- The long-term compensation rate for severely injured young workers, who were either under 25 at the time of accident or over 25 and enrolled in a vocational or academic program, would be the higher of:
- 90% of net earnings at time of the accident or
- 90% of net earnings based on the Alberta average weekly earnings for the previous year
- Retirement provisions would be updated to better recognize the impact of a workplace injury on an injured worker’s retirement savings.
Obligation to return to work and duty to accommodate
Employers now have an obligation to return their employees who suffered injuries and illnesses in their workplaces to work, unless it imposes an undue hardship. This obligation does not remove a worker’s rights under the Alberta Human Rights Act around accommodation.
Following other jurisdictions in Canada, the changes to the Act will enshrine the obligation of an employer to return employees to work.
- When a worker is medically able to perform the essential duties of the worker’s pre-accident employment, the employer must:
- offer to re-employ the worker in the position that was held before the accident or
- provide alternate employment of a similar nature and at the earnings comparable to the worker’s employment at the time of the accident
- WCB would be responsible for addressing concerns about return to work.
“Deeming” is a process where the WCB reduces a worker’s benefits by identifying a job it believes the worker could be doing and the level of income that the worker could be earning from the job.
In the past, “deeming” resulted in some workers not receiving the level of benefits they should have received based on a fair evaluation of their experience, skills and training.
The changes will introduce provisions so the deeming process used by the WCB would be a last resort after other options – obligation to return to work, job search and retraining – have been exhausted
Injured workers will have more choice in selecting a physician if they needed a medical examination. This would give injured workers the ability to better manage their own health care.
- Injured workers would be able to initiate the medical panel process.
- Health professionals other than physicians would be able to participate as advisors to the medical panels.
- An informal medical dispute resolution process would be established to ensure timely consideration of disputes.
Occupational disease and injury advisory committee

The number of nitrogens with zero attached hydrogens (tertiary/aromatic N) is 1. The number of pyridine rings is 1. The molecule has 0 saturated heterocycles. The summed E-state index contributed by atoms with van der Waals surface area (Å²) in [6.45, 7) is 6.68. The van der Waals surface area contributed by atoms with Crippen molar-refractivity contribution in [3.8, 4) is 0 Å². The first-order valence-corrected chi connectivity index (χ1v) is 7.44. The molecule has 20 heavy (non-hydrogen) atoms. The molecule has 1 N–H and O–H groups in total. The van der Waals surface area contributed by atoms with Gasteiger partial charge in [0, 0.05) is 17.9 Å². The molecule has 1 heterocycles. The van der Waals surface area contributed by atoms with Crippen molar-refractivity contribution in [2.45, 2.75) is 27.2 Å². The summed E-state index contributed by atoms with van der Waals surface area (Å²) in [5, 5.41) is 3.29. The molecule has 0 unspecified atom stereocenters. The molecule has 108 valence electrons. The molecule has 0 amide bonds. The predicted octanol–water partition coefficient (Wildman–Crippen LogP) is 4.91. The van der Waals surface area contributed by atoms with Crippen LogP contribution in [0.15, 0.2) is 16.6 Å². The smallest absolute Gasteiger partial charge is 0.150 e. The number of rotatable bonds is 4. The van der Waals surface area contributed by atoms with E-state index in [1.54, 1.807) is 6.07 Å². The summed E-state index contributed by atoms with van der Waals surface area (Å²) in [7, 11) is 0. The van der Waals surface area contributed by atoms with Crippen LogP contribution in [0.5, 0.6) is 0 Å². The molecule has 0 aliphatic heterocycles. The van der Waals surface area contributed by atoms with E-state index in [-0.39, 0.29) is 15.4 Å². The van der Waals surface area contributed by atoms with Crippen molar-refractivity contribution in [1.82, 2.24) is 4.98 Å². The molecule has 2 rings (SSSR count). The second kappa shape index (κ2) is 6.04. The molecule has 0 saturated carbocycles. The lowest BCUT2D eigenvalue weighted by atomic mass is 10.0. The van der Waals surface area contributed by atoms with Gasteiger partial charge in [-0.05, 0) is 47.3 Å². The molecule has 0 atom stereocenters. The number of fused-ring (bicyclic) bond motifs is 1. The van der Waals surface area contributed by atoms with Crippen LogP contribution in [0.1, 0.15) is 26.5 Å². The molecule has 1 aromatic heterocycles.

Bill 30 will establish an occupational disease and injury advisory committee to advise on diseases, injuries and conditions that may be linked to employment in a particular industry, process or activity, including Schedule B of the WCB Regulation.
- The committee could direct the WCB to deem commonly seen linkages between certain injuries and illnesses and certain types of employment and activity.
- A review of occupational diseases would be conducted on a regular basis by experts using the best sources of information. They would also promote the regular exchange of information on best practices.
The appeals commission is the final level of appeal for workers and employers who disagree with a decision of the WCB and the Dispute Resolution and Decision Review Body (DRDRB).
Changes will strengthen the appeal commission review and appeal process to:
- extend the timeframe to launch a formal review to two years
- permit the WCB to provide interim relief while matters are under review and appeal when it’s determined that a case is arguable
- clarify the role of the WCB at an appeals commission panel, and require that the WCB submit notice of its intention and rationale to attend
- enable the appeals commission to take note of commonly seen linkages between certain injuries and illnesses and certain types of employment and activity and communicate to the WCB and occupational disease and injury advisory committee
- allow the appeals commission the opportunity to move to a dissenting opinion model if desired
- publish all decisions of the appeals commission on the appeals commission website
- require the appeals commission to take a two-stage approach to reconsider applications: a documentary review that has a low threshold to pass and a tribunal that assesses the merits of reconsidering the decision
- establish the ability for single-adjudicator hearings on certain matters to approve the timeliness of the appeals process